For a couple of weeks now, I’ve been trying to write a blog post about the whole #GamerGate kerfuffle. I haven’t been in a writey mood, but it seems important to get some words down, if only to get them out of my head. But then, every time I write a couple of paragraphs, I find some other article that says what I was trying to say, only better. So let’s start off with something more personal, that other people wouldn’t be able to say. Let me tell you the story of my closest encounter with an internet hate mob.
It wasn’t all that close an encounter, really. I wasn’t involved directly. But my employer was. It happened three years ago, and it started with a dispute over some minor surface damage to a vehicle that had been loaned to the company. I imagine that the company and the vehicle’s owner could have settled things between themselves if they tried, or, if that failed, taken it to small claims court. But the vehicle owner was impatient, and posted his grievances to reddit. In this post, he named the person who had been his initial point of contact at the company. She wasn’t really involved in this dispute, was definitely not responsible for the damage, and in fact had quit her job a few weeks prior to this point. In fact, she was trying to enjoy her first real vacation in a long time when it hit: nonstop angry and incoherent phone calls from strangers who had even less connection to the dispute than she did.
Now, this was a fairly minor hate mob, and blew over relatively quickly, but any amount of personal harassment is too much. The reason I think this episode might be of interest to people not directly involved is what it illustrates about the mob mentality. The chosen victim in this instance was not only innocent of any wrongdoing, she hadn’t even done anything to call attention to herself. She wasn’t a public figure. She didn’t make a blog post that people took exception to. She just got accused by someone else, and a few angry strangers took that as permission to mistreat her. I’ve long felt that the lesson here is that none of us are safe, that you can just arbitrarily become the victim of mob justice no matter what you do. I’ve compared internet mobs to house fires before. If someone is trapped in a burning house, you don’t take the fire’s side, or say “maybe the fire has a point”. Fires don’t have points. They’re just fires. If they burn someone who deserves it, it’s purely a coincidence.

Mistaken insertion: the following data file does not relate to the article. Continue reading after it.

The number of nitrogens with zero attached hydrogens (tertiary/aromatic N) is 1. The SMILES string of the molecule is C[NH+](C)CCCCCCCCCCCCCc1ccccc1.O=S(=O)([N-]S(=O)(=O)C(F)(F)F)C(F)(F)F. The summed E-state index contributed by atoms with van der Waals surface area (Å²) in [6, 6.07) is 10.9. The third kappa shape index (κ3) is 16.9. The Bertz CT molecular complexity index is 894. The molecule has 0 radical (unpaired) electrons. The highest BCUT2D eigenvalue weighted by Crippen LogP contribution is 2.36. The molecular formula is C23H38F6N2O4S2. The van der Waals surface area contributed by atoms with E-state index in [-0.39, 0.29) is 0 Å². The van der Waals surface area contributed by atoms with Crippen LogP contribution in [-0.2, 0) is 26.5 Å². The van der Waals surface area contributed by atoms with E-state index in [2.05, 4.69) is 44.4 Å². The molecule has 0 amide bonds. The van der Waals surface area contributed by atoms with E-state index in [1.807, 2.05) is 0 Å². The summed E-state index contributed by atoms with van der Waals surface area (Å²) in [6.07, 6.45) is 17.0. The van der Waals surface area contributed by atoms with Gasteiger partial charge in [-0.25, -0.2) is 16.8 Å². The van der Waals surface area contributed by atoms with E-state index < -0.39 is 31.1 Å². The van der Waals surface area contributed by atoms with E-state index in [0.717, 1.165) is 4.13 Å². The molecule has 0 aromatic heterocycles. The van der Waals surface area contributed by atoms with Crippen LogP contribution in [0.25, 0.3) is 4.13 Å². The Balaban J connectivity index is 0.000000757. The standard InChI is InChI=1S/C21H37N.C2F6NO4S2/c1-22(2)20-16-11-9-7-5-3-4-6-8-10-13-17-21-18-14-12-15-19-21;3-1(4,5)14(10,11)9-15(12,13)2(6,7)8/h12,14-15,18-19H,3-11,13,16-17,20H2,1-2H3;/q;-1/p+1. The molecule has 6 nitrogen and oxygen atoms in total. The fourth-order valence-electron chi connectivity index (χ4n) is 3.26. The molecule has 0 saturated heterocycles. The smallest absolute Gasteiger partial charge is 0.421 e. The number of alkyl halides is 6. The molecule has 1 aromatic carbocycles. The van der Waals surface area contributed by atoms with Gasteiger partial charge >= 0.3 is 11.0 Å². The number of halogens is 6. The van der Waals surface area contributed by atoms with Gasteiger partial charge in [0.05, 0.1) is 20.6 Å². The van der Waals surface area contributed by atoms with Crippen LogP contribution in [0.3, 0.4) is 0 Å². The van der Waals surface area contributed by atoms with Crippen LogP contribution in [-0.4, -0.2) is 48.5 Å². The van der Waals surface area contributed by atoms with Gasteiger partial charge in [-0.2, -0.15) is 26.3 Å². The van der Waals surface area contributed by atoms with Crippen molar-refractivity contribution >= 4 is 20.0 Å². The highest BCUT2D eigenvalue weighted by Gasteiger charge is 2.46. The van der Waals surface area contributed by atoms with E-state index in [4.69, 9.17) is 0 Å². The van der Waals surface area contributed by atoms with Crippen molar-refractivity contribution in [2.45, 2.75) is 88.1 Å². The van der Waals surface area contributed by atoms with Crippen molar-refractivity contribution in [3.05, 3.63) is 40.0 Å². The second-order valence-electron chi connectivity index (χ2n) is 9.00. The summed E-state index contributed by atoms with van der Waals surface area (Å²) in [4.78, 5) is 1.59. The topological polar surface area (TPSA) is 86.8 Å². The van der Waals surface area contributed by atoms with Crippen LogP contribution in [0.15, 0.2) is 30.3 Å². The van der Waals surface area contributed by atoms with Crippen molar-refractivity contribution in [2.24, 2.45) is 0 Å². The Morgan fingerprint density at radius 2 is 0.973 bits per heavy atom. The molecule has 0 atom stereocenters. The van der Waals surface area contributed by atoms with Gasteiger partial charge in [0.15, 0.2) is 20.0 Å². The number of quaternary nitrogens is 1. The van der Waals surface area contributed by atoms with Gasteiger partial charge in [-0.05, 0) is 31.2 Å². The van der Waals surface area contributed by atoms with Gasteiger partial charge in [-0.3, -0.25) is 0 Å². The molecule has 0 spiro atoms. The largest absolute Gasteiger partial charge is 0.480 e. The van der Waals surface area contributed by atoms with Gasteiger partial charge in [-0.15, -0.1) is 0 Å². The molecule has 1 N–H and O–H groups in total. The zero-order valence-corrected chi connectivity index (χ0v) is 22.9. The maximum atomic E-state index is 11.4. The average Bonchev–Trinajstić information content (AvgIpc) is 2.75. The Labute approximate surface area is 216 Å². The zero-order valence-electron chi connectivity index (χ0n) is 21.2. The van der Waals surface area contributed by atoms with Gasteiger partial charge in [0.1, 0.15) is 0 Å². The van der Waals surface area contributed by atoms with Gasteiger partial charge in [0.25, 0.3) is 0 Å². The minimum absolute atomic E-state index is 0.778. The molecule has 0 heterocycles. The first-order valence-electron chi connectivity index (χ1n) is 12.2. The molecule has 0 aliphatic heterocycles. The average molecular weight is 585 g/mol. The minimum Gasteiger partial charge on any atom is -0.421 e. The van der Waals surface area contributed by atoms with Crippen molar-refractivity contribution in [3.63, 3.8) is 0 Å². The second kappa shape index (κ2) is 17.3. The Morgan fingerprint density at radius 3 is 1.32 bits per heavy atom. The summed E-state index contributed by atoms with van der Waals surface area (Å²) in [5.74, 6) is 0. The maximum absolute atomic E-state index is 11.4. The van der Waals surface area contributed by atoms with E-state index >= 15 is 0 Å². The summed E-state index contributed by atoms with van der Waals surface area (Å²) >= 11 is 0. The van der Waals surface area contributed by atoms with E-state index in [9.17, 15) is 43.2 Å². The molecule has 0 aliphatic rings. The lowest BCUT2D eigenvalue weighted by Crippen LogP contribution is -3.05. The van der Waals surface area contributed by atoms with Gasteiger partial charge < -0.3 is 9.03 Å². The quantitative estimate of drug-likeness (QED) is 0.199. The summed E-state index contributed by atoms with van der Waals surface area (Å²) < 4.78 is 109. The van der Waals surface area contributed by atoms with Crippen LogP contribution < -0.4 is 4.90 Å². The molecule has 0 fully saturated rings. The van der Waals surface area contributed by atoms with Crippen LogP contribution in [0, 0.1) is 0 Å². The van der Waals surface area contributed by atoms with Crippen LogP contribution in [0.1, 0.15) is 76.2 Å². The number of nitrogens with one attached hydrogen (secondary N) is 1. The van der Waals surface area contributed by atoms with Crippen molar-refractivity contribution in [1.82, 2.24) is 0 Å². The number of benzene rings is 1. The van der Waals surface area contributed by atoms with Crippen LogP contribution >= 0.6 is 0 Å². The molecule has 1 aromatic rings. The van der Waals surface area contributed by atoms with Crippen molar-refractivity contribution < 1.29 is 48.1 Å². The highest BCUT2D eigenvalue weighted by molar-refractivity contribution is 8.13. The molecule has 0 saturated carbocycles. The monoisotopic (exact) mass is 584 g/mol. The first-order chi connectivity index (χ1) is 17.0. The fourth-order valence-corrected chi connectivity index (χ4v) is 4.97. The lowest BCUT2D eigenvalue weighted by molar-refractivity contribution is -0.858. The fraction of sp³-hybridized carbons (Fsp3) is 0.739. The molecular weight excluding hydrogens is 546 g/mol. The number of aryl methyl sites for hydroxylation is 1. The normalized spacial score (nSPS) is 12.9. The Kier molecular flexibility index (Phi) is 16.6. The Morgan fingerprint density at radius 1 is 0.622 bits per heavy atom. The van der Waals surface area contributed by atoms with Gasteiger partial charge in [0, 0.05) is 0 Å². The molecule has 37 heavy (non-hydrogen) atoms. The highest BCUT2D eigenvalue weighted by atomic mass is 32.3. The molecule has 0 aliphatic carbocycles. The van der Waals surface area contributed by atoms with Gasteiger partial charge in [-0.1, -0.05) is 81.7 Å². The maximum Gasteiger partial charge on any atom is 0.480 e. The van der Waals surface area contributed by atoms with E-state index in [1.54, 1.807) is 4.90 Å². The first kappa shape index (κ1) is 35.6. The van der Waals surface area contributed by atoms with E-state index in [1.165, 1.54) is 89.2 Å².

But there’s one more detail that seems relevant now. I haven’t spoken of this on this blog before, because I like to keep it separate from my professional life, but: I am a game developer. I’m a programmer for Telltale Games 1This is of course why I haven’t posted about any games by Telltale since 2008. When I played Sam & Max, it was research for a job interview. At that interview, I was presented with a copy of CSI: Hard Evidence, on the basis that I’d probably be working on the next CSI game if they hired me, and I should know a little about it first., and the vehicle involved in the dispute was a replica Jurassic Park jeep used in the Telltale booth at PAX. The mob had come from reddit’s videogame forums.
Now that that’s said, let me tell you a little about how #GamerGate looks from my vantage point inside the industry. There’s a notion I’ve seen expressed that #GamerGate is essentially about rescuing the games industry from Social Justice Warriors — that we game developers are being bullied into changing our games and compromising our artistic vision to meet the demands of SJWs, and that the only reason we don’t speak out about it is that we’re afraid. Because the SJWs have a stranglehold on the press, and can punish us if we don’t play ball.